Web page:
If you make a discretionary call or ground transportation is deemed possible and you fly, you'll be stuck with it. Even if approved, you may get stuck with part of it (above what they'll pay on the bill).

Last edited by NW Crow; 12-31-2017 at 12:20 PM..
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Old 12-31-2017, 06:10 PM
 
13,259 posts, read 25,400,293 times
Reputation: 20226
Quote:
Originally Posted by NW Crow View Post
My understanding is that med-flights MAY be covered if ordered by doctor as ONLY option to deliver needed care in time. But insurance or Medicare often disagrees and you get stuck or have to battle on it. Lots of internet stories of $10-50,000 charges not covered by insurance. There is separate private coverage available for med-flights. Not sure on price or value. I am not offering advice what to do. Just reporting what I see.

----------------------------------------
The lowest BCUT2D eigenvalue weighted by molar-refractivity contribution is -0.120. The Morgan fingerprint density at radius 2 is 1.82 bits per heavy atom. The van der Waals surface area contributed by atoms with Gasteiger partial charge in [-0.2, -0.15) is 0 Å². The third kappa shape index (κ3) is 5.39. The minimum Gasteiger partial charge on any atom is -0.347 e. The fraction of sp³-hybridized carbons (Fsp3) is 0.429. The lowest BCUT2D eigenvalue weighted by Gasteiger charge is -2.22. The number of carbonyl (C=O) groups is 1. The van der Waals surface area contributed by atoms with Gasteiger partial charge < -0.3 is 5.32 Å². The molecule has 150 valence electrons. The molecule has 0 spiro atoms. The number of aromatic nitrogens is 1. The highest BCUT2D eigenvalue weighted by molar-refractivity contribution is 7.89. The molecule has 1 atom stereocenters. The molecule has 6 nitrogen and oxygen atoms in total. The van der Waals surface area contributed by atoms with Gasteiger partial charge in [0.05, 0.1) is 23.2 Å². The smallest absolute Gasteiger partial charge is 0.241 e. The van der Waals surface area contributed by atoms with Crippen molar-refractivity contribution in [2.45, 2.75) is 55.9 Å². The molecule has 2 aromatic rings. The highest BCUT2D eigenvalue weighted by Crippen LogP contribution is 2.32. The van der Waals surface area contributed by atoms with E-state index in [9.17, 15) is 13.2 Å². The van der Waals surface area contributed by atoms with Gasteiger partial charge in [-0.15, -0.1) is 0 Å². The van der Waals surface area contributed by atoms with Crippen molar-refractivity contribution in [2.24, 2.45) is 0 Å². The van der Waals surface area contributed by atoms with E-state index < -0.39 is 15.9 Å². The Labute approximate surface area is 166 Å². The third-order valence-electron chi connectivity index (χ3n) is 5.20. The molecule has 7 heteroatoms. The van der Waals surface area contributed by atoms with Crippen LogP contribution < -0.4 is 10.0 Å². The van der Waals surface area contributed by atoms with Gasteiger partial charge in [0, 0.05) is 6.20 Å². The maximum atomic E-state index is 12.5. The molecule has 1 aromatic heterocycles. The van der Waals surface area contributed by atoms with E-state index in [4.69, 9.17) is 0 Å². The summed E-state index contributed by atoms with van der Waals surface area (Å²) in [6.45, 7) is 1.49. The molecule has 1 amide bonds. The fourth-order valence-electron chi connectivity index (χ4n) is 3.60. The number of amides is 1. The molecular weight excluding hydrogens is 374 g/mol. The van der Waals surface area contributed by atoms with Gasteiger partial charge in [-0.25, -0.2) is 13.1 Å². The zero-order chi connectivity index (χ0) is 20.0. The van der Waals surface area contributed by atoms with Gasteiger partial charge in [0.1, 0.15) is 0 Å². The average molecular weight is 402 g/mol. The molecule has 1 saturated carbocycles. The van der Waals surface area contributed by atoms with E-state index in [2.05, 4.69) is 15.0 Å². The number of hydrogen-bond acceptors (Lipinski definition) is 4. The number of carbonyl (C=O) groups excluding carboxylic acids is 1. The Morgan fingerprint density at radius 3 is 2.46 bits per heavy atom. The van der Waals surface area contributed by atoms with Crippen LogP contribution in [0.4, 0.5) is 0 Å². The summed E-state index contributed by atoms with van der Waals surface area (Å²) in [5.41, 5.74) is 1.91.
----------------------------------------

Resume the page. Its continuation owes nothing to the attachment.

If you make a discretionary call or ground transportation is deemed possible and you fly, you'll be stuck with it. Even if approved, you may get stuck with part of it (above what they'll pay on the bill).
^^^^
Thank you. I will look into private coverage.
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Old 12-31-2017, 10:18 PM
 
Location: Reno, NV
502 posts, read 183,118 times
Reputation: 1725
Jobs are scarce and pay low, rent is unreasonably high, and there's a lot of trash and druggies. I'll move if someone gives me $1,500.
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Old 02-05-2018, 04:43 PM
 
Location: Park County
20 posts, read 46,015 times
Reputation: 45
Does Delta fall into the "trash and druggies" category as well? It's been 8 years since I lived in Ouray County (Log Hill Mesa), and the Montrose comments are very surprising.